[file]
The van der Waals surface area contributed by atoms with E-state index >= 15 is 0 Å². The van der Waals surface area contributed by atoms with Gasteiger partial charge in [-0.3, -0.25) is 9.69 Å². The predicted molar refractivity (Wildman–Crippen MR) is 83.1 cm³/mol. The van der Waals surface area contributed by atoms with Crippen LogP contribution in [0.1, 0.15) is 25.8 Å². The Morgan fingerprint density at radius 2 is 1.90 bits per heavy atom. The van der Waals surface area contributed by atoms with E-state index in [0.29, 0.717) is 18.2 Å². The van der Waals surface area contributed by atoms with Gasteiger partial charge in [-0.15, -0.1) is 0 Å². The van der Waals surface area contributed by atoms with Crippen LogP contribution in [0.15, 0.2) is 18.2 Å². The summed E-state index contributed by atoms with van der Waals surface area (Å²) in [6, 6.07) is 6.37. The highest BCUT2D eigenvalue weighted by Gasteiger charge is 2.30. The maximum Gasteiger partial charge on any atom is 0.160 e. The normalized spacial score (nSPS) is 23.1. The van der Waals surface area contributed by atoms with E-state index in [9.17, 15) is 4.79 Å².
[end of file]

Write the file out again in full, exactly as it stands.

The van der Waals surface area contributed by atoms with E-state index >= 15 is 0 Å². The van der Waals surface area contributed by atoms with Gasteiger partial charge in [-0.3, -0.25) is 9.69 Å². The predicted molar refractivity (Wildman–Crippen MR) is 83.1 cm³/mol. The van der Waals surface area contributed by atoms with Crippen LogP contribution in [0.1, 0.15) is 25.8 Å². The Morgan fingerprint density at radius 2 is 1.90 bits per heavy atom. The van der Waals surface area contributed by atoms with E-state index in [0.29, 0.717) is 18.2 Å². The van der Waals surface area contributed by atoms with Gasteiger partial charge in [-0.15, -0.1) is 0 Å². The van der Waals surface area contributed by atoms with Crippen LogP contribution in [0.15, 0.2) is 18.2 Å². The summed E-state index contributed by atoms with van der Waals surface area (Å²) in [6, 6.07) is 6.37. The highest BCUT2D eigenvalue weighted by Gasteiger charge is 2.30. The maximum Gasteiger partial charge on any atom is 0.160 e. The normalized spacial score (nSPS) is 23.1. The van der Waals surface area contributed by atoms with E-state index in [9.17, 15) is 4.79 Å².